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No Progress Reported In Yerevan Unrest Probe


Armenia - Vahagn Harutiunian, the chief investigator in the official inquiry into the March 2008 unrest.

Armenia - Vahagn Harutiunian, the chief investigator in the official inquiry into the March 2008 unrest.

Armenian law-enforcement authorities have so far made no progress in their fresh criminal inquiry into the 2008 post-election clashes in Yerevan that was ordered by President Serzh Sarkisian last month, a senior investigator said on Wednesday.


Vahagn Harutiunian, a senior official from the Special Investigative Service (SIS) leading the inquiry, said none of more than 50 witnesses questioned by his team this month gave information that could shed more light on the circumstances of the unrest.

“There is no progress but we hope that at least somebody will be able to come up with some important facts,” Harutiunian told a news conference. “In that regard, we plan to carry out more than 600 interrogations in the hope of obtaining new facts regarding those criminal incidents.”

According to him, the investigators have not yet decided whether to question Robert Kocharian, who was Armenia’s outgoing president during the March 1-2, 2008 violence in central Yerevan, and opposition leader Levon Ter-Petrosian.

The SIS, which is subordinate to state prosecutors, contended until recently that the violence was the result of an opposition attempt forcibly and illegally seize power. Ter-Petrosian and his Armenian National Congress (HAK) strongly deny this, saying that the Kocharian government used deadly force against opposition protesters to enforce the results of what they consider a rigged presidential election.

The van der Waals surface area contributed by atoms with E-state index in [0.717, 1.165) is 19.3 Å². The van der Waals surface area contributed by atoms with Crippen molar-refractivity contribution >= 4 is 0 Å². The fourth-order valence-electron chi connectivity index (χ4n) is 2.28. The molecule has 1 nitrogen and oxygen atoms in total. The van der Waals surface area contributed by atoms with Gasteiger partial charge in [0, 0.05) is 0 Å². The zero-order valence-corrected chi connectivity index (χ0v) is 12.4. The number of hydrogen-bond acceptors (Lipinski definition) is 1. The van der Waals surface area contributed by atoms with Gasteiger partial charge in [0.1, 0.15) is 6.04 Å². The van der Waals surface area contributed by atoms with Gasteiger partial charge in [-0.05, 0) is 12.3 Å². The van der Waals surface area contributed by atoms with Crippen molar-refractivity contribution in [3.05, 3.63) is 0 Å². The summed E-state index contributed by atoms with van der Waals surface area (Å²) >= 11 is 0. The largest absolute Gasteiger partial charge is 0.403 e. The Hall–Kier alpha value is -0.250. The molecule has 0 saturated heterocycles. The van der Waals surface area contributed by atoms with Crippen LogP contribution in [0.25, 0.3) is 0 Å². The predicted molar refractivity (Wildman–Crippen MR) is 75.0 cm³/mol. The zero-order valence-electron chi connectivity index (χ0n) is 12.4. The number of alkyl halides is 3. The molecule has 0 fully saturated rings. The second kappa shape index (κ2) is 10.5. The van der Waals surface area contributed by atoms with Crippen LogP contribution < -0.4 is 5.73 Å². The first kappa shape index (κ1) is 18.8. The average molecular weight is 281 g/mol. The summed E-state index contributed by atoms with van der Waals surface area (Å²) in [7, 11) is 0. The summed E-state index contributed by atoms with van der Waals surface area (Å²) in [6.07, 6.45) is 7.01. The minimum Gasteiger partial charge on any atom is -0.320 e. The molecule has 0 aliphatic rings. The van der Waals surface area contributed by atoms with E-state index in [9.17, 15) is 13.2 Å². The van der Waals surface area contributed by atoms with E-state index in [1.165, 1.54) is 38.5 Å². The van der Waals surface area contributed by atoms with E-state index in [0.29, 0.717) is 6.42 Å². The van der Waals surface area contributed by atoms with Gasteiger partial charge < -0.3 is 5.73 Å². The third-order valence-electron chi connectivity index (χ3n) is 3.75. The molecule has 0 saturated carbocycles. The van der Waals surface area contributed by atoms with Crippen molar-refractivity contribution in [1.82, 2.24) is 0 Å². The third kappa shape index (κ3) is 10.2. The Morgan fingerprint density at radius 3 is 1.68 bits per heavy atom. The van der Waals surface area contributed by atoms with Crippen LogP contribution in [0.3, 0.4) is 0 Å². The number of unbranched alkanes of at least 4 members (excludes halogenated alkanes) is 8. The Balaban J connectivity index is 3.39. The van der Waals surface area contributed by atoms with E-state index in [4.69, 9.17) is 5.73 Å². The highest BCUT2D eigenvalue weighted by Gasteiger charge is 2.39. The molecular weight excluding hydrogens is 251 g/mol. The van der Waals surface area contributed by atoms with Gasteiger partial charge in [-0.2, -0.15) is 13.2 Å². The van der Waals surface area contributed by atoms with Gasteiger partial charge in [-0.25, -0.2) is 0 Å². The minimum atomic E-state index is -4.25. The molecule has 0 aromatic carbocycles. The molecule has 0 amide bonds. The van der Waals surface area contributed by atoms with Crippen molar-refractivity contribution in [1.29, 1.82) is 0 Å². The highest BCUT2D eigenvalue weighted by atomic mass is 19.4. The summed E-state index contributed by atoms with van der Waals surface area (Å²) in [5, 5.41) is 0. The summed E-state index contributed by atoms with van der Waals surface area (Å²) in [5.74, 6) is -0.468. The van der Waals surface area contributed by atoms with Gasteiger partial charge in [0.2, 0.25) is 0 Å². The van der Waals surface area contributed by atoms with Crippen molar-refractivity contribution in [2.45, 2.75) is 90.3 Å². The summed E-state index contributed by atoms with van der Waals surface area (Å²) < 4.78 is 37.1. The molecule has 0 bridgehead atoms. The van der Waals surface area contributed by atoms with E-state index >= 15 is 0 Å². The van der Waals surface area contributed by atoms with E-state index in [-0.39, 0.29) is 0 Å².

Responding to HAK demands, Sarkisian told law-enforcement authorities on April 20 to investigate the unrest “once again and more meticulously.” The president said they should pay particular attention to identifying and punishing those responsible for the deaths of eight protesters and two police servicemen. The SIS announced a “thorough review” of its controversial inquiry the next day.

Harutiunian told RFE/RL’s Armenian service last week that the SIS has decided to interrogate more individuals who witnessed or were involved in the worst street violence in Armenia’s history. Police officers will be among them, he said.

The SIS official also said on Wednesday that the investigators are now examining new video of those events that appeared on the Internet this week. He said they will present their conclusions soon.

The amateur footage purportedly shows police and other security officers firing at opposition protesters during the clashes. HAK representatives have already portrayed it as further proof that security forces deliberately shot and killed protesters.
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